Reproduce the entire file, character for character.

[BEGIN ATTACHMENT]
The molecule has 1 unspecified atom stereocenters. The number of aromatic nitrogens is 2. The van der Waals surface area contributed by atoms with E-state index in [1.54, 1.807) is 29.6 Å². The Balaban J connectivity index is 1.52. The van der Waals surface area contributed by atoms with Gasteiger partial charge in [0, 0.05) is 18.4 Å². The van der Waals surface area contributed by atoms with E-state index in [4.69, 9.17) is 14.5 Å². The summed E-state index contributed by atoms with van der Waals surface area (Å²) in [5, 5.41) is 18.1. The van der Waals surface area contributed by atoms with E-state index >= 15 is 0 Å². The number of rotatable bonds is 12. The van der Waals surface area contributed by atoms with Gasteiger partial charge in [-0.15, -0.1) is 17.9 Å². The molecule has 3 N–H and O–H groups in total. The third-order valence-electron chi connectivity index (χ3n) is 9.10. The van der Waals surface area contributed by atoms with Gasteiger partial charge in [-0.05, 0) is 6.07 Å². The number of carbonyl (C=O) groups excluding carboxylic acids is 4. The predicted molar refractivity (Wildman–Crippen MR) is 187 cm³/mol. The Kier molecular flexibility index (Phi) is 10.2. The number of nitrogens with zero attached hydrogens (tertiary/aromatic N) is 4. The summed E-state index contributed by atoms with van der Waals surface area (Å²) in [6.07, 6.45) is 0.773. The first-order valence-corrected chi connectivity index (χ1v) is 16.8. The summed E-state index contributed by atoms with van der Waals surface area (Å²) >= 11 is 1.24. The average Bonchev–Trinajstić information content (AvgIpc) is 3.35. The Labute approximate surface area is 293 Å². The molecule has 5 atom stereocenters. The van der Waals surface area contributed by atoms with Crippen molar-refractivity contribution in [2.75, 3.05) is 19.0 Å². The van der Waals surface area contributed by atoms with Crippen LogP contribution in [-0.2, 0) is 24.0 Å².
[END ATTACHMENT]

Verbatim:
The molecule has 1 unspecified atom stereocenters. The number of aromatic nitrogens is 2. The van der Waals surface area contributed by atoms with E-state index in [1.54, 1.807) is 29.6 Å². The Balaban J connectivity index is 1.52. The van der Waals surface area contributed by atoms with Gasteiger partial charge in [0, 0.05) is 18.4 Å². The van der Waals surface area contributed by atoms with E-state index in [4.69, 9.17) is 14.5 Å². The summed E-state index contributed by atoms with van der Waals surface area (Å²) in [5, 5.41) is 18.1. The van der Waals surface area contributed by atoms with E-state index >= 15 is 0 Å². The number of rotatable bonds is 12. The van der Waals surface area contributed by atoms with Gasteiger partial charge in [-0.15, -0.1) is 17.9 Å². The molecule has 3 N–H and O–H groups in total. The third-order valence-electron chi connectivity index (χ3n) is 9.10. The van der Waals surface area contributed by atoms with Gasteiger partial charge in [-0.05, 0) is 6.07 Å². The number of carbonyl (C=O) groups excluding carboxylic acids is 4. The predicted molar refractivity (Wildman–Crippen MR) is 187 cm³/mol. The Kier molecular flexibility index (Phi) is 10.2. The number of nitrogens with zero attached hydrogens (tertiary/aromatic N) is 4. The summed E-state index contributed by atoms with van der Waals surface area (Å²) in [6.07, 6.45) is 0.773. The first-order valence-corrected chi connectivity index (χ1v) is 16.8. The summed E-state index contributed by atoms with van der Waals surface area (Å²) >= 11 is 1.24. The average Bonchev–Trinajstić information content (AvgIpc) is 3.35. The Labute approximate surface area is 293 Å². The molecule has 5 atom stereocenters. The van der Waals surface area contributed by atoms with Crippen molar-refractivity contribution in [2.75, 3.05) is 19.0 Å². The van der Waals surface area contributed by atoms with Crippen LogP contribution in [-0.2, 0) is 24.0 Å².